RISING SEA LEVEL BRINGS MORE FISH TO FIJI VILLAGE

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Relocated Cakaudrove villagers catching fish, crabs closer to land

By Maneesha Karan SUVA, Fiji (Fiji Times, Sept. 19, 2011) - Relocated villagers from a coast in Cakaudrove say there is an increase of fishing activities with the rise in sea level.

[PIR editor’s note: Cakaudrove is one of fourteen Provinces of Fiji, and one of three based principally on the northern island of VanuaLevu. It has a total land area of 2,816 square kilometers and a population of approximately 52,000 residents, making it the sixth most populous Province in Fiji.]

Navunidogoloa Village is the second village in Vanua Levu to be relocated in the past decade because of climate change.

Turaga-ni-koro Sailosi Ramatu told The Fiji Times the sea was the main source of livelihood for the 30 households in the village.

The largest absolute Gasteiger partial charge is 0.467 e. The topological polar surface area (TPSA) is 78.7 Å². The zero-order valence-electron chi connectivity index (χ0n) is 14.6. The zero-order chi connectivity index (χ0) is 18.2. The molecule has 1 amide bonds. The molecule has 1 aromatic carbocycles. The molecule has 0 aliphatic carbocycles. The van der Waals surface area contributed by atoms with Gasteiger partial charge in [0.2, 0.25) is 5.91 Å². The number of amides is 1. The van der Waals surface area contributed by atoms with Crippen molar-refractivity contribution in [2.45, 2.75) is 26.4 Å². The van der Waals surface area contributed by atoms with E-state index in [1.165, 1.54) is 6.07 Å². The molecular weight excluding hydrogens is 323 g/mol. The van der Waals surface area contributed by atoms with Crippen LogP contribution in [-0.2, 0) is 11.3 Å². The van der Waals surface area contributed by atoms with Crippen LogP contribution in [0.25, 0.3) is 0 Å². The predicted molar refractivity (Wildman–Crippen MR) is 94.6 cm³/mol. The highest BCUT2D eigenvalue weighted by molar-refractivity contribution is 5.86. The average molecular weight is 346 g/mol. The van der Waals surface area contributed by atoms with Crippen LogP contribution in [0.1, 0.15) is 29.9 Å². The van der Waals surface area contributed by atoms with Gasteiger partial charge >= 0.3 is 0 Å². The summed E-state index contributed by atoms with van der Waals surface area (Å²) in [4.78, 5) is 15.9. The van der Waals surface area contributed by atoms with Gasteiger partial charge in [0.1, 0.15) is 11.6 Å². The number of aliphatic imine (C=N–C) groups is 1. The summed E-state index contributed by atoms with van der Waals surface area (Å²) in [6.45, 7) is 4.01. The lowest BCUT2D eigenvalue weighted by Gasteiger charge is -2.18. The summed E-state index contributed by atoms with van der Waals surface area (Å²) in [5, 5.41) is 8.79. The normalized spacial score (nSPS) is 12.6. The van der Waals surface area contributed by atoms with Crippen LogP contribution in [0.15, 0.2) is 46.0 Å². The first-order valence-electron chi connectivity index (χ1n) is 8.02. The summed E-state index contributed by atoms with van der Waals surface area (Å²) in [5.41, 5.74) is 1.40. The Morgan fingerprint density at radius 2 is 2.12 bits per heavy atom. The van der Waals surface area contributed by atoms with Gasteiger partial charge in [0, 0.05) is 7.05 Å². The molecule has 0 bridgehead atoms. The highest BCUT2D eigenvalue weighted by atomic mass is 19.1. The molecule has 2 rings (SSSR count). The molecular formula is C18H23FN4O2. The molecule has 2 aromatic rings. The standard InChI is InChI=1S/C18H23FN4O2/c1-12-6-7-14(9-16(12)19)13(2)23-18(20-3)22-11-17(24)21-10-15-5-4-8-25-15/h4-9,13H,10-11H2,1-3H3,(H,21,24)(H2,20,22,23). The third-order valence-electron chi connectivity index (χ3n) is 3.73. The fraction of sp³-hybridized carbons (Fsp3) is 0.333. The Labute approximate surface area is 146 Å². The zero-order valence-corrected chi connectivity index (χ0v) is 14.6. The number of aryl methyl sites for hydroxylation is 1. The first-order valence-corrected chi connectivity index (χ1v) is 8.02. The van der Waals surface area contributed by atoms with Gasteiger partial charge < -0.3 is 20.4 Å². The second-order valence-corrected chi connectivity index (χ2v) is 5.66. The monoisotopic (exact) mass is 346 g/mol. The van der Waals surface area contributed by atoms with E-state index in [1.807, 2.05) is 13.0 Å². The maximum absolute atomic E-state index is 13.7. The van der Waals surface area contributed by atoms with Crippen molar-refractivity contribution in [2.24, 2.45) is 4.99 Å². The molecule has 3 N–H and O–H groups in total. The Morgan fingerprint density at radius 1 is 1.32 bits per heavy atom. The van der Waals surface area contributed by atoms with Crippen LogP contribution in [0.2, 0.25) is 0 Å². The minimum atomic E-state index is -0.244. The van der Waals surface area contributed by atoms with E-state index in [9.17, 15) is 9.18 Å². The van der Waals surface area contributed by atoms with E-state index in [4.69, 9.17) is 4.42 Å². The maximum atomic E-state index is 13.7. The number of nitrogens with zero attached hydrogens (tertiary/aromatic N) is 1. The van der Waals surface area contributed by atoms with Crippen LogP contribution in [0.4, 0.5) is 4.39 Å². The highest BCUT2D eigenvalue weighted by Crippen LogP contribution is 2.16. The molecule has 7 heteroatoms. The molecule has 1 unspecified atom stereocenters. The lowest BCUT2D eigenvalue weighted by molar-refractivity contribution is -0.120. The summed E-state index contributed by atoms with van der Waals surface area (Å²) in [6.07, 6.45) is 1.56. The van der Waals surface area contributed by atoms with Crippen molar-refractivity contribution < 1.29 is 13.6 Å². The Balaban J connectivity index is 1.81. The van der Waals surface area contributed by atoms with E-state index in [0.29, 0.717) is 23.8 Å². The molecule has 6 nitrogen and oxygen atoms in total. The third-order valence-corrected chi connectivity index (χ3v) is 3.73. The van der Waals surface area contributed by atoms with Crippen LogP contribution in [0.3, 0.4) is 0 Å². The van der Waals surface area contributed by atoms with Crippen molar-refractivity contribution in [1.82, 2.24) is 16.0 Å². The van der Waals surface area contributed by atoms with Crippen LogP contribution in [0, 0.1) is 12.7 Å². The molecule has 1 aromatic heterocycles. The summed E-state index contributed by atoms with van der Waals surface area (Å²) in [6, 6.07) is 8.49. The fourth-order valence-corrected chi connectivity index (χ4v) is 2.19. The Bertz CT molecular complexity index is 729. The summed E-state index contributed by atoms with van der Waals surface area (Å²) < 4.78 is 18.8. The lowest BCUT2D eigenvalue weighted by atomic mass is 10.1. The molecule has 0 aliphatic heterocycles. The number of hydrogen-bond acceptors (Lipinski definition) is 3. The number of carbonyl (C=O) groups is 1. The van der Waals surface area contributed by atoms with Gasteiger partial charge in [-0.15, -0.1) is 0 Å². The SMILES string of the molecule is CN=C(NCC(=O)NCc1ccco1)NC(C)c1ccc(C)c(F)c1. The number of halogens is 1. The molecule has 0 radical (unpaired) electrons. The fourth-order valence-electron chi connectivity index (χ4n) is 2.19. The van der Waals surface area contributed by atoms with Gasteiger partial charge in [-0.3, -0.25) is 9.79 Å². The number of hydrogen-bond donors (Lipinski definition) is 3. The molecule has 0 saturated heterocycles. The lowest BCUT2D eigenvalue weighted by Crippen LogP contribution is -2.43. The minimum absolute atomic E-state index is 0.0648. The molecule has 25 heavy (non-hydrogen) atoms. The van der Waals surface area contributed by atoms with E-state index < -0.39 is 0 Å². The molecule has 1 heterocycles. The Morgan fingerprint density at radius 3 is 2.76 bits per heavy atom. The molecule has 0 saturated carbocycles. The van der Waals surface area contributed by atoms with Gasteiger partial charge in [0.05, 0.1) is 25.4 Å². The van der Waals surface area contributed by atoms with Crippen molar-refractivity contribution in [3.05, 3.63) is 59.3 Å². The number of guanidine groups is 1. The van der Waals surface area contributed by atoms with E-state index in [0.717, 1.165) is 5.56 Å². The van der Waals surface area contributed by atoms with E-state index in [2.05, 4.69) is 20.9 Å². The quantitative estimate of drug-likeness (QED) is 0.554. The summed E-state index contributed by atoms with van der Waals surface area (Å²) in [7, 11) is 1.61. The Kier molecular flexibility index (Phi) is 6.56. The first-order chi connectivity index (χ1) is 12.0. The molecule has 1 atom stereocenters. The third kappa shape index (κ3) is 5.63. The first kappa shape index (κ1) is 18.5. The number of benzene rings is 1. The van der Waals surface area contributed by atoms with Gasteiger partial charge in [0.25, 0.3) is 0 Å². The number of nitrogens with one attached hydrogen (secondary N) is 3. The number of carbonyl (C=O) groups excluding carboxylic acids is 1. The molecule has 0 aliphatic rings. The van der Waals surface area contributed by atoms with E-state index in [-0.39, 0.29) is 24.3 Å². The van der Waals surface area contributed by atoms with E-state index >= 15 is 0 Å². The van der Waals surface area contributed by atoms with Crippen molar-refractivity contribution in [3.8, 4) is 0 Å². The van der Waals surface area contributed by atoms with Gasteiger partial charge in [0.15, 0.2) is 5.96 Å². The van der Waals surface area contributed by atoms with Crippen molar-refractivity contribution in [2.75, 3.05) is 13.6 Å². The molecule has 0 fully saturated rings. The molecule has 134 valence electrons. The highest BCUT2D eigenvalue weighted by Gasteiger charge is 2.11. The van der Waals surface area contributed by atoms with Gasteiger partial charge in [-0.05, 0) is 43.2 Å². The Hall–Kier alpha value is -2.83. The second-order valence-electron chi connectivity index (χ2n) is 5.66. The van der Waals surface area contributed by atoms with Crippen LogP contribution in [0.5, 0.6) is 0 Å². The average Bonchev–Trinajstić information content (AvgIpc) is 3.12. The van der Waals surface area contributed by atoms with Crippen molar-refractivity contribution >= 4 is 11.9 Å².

Mr. Ramatu said fish and crabs were coming nearer to land with the rising sea level.

"Two or three years ago, villagers used to catch about three bags of fish and this has now increased to about four to five bags of fish collected by one fisherman in one fishing trip," Mr. Ramatu said.

He said the weather also played an important role in this income-generating activity.

"Villagers used to refrain from going out at sea on a fishing trip during heavy rain because there are always fears of losing direction and getting swept away," Mr Ramatu said. "Nowadays, villagers return from their fishing trips quickly and are able to arrange for transport to take the catch to the Savusavu market."

He said the villagers have to walk about two to five kilometres from the village before they get transport.

Mr. Ramatu said lack of transportation was a concern for the villagers and the primary school students.

About 32 village children attending Nabua Primary School walk about three kilometres every Sunday and Friday.

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